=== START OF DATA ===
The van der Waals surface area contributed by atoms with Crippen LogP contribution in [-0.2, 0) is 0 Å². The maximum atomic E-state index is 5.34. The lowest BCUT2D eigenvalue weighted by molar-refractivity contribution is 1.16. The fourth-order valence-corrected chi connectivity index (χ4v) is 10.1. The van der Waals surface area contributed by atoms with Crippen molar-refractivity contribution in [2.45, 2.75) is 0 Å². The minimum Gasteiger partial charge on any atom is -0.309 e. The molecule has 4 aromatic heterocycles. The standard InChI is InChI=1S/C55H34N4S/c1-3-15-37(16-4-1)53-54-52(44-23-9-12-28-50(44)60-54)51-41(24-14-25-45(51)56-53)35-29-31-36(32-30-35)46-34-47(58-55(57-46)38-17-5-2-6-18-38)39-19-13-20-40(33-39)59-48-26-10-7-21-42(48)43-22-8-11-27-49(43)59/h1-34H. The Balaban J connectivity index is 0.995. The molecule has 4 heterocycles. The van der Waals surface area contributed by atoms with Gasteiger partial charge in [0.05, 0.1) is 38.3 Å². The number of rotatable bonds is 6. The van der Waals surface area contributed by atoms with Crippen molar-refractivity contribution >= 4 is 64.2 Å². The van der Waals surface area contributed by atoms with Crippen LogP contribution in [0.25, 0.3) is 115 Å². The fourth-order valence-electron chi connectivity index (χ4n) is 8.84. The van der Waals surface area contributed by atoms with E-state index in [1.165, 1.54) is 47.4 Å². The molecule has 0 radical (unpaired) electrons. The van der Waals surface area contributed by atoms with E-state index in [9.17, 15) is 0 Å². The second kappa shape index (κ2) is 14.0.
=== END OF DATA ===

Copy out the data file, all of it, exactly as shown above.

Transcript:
The van der Waals surface area contributed by atoms with Crippen LogP contribution in [-0.2, 0) is 0 Å². The maximum atomic E-state index is 5.34. The lowest BCUT2D eigenvalue weighted by molar-refractivity contribution is 1.16. The fourth-order valence-corrected chi connectivity index (χ4v) is 10.1. The van der Waals surface area contributed by atoms with Crippen molar-refractivity contribution in [2.45, 2.75) is 0 Å². The minimum Gasteiger partial charge on any atom is -0.309 e. The molecule has 4 aromatic heterocycles. The standard InChI is InChI=1S/C55H34N4S/c1-3-15-37(16-4-1)53-54-52(44-23-9-12-28-50(44)60-54)51-41(24-14-25-45(51)56-53)35-29-31-36(32-30-35)46-34-47(58-55(57-46)38-17-5-2-6-18-38)39-19-13-20-40(33-39)59-48-26-10-7-21-42(48)43-22-8-11-27-49(43)59/h1-34H. The Balaban J connectivity index is 0.995. The molecule has 4 heterocycles. The van der Waals surface area contributed by atoms with Gasteiger partial charge in [0.05, 0.1) is 38.3 Å². The number of rotatable bonds is 6. The van der Waals surface area contributed by atoms with Crippen molar-refractivity contribution >= 4 is 64.2 Å². The van der Waals surface area contributed by atoms with Crippen LogP contribution in [0.25, 0.3) is 115 Å². The fourth-order valence-electron chi connectivity index (χ4n) is 8.84. The van der Waals surface area contributed by atoms with E-state index in [1.165, 1.54) is 47.4 Å². The molecule has 0 radical (unpaired) electrons. The van der Waals surface area contributed by atoms with E-state index in [9.17, 15) is 0 Å². The second kappa shape index (κ2) is 14.0.